IDF, Intel's annual developer forum, starts tomorrow in San Francisco and the hardware company will make one of its most interesting moves into the consumer software world yet.
Included in the event will be the unveiling of two new projects: a developer focused beta testing site called Whatif and a mashup tool called MashMaker. Mashmaker looks like a lot of fun, but I do have some concerns about it as well. Whatif was opened up late last night and currently showcases a debugger, a compiler and and a performance optimizer that developers can download and test out.
MashMaker will open to the public at the end of this week's conference and is the project of greatest interest to me. The service is a cross-platform Firefox toolbar that lets users create their own mashups on the fly and recommends mashups already created for any site you visit based on the MashMaker mashups you've used before. A mashup, for the uninitiated, is a service that adds value to one website by integrating appropriate data brought in dynamically from a different website. They are a lot of fun and have endless potential to be useful.
MashMaker appears to be a relatively accessible screen-scraper backed by a major industry name and implemented with some smart community features. The polite word for screen scraping is "data extraction by HTML" and subsequent users are able to edit the path by field that MashMaker uses to extract that data. Intel says that the identification of various fields on a page, putting them in context and later editing by other users if needed, will help "draw on the wisdom of the community to understand the structure and semantics of information on the web." That sounds like a realistic and exciting claim to me. You might remember that the semantic web was named the #1 future web trend in a Read/WriteWeb post earlier this month. This does, however, raise concerns about proprietary data formats - more on this and other concerns below. All mashups created using the tool are owned by Intel .
You can watch the embedded preview from several months ago to get some idea of how it may look when it's available.
I love these sorts of tools and use 3rd party services to combine websites frequently. This offering is particularly interesting for a number of reasons.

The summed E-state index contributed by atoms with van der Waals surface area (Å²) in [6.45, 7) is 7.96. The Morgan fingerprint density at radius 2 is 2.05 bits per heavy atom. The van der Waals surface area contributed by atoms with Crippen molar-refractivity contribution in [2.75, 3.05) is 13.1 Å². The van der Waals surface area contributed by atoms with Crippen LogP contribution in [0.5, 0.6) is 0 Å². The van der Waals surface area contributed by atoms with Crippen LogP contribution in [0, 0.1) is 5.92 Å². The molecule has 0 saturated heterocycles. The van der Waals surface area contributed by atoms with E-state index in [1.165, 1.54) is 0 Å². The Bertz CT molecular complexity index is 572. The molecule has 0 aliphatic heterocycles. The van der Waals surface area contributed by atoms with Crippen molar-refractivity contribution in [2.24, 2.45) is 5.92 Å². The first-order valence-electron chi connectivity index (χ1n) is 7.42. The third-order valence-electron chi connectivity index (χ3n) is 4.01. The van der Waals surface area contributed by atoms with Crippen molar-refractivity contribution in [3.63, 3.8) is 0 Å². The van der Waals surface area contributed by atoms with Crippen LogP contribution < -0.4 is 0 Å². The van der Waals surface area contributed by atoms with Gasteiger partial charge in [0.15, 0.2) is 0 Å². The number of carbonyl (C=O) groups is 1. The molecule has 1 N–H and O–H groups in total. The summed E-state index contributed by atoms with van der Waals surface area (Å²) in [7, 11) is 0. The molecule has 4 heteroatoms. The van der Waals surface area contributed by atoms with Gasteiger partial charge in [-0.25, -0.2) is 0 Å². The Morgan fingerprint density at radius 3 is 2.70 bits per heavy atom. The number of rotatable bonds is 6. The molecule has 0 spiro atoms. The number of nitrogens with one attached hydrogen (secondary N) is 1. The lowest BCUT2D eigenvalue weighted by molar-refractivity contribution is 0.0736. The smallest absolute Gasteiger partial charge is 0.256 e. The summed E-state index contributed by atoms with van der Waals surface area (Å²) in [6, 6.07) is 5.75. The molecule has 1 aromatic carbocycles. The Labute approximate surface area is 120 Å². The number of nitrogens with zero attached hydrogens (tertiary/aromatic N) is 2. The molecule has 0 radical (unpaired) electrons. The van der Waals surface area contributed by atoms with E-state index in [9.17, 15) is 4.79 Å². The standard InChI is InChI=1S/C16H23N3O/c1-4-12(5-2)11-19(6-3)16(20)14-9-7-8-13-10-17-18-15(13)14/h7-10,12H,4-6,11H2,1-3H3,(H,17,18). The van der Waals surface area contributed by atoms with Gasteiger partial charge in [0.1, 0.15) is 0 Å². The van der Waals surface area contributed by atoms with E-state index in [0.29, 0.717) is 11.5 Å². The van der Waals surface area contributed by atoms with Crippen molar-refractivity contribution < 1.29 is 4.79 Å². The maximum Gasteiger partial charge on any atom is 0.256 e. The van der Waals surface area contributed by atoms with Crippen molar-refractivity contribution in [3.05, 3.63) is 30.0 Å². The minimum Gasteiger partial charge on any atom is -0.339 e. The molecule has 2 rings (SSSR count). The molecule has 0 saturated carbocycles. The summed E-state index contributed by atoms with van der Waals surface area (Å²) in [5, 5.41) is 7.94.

Intel's market footprint, if that word can even describe the size of the Intel community, takes projects like this to a level unattainable by small, independent players. Small startups have to wrestle with the fact that many of their projects are great in theory but don't have tangible value until they can leverage the network effect of economies of scale. In this case, that shouldn't be an issue. When Dell launched a Digg cloned community site for product and feature requests in February called IdeaStorm, for example, that would likely languish in obscurity elsewhere. As a Dell project the site sees items receive thousands of votes.
The world probably doesn't need many more browser toolbars, but this could be an exception to that rule. Passive discovery of new, recommended mashups will be facilitated by the presence of that toolbar. If the toolbar recommended not only existing mashups but also recognized when there were mashup-friendly fields like locations or dates on a page and suggested sites that could be pulled in - that would be a big boost to user engagement.
Ease of use appears to be a big focus of this project. Intel's Brian McCarthy says his mother isn't using or making mashups today and MashMaker aims to change that. Even if mashup creation is only opened up to a subset of at-least-psuedo-technical power-users ala Yahoo! Pipes or Dapper, the toolbar and recommendation functions could certainly make use of those mashups far more widespread. If mashup creation really is made substantially easier than is the case with existing services then MashMaker could be a game changer.